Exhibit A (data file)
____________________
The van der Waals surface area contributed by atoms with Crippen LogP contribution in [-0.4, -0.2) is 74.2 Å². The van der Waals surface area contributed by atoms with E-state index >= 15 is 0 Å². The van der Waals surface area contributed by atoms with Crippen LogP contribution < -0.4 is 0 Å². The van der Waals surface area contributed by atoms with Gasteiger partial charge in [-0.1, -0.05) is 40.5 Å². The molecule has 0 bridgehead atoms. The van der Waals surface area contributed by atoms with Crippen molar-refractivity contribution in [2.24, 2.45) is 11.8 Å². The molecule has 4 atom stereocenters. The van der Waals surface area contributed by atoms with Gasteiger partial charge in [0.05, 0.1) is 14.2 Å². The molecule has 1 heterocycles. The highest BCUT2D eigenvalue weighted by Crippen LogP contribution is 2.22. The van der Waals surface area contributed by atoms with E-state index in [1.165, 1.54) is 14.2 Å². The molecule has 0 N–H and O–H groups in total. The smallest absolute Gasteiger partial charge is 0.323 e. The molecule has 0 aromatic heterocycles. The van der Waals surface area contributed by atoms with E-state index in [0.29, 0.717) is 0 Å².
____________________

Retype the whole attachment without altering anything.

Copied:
The van der Waals surface area contributed by atoms with Crippen LogP contribution in [-0.4, -0.2) is 74.2 Å². The van der Waals surface area contributed by atoms with E-state index >= 15 is 0 Å². The van der Waals surface area contributed by atoms with Crippen LogP contribution < -0.4 is 0 Å². The van der Waals surface area contributed by atoms with Gasteiger partial charge in [-0.1, -0.05) is 40.5 Å². The molecule has 0 bridgehead atoms. The van der Waals surface area contributed by atoms with Crippen molar-refractivity contribution in [2.24, 2.45) is 11.8 Å². The molecule has 4 atom stereocenters. The van der Waals surface area contributed by atoms with Gasteiger partial charge in [0.05, 0.1) is 14.2 Å². The molecule has 1 heterocycles. The highest BCUT2D eigenvalue weighted by Crippen LogP contribution is 2.22. The van der Waals surface area contributed by atoms with E-state index in [1.165, 1.54) is 14.2 Å². The molecule has 0 N–H and O–H groups in total. The smallest absolute Gasteiger partial charge is 0.323 e. The molecule has 0 aromatic heterocycles. The van der Waals surface area contributed by atoms with E-state index in [0.29, 0.717) is 0 Å².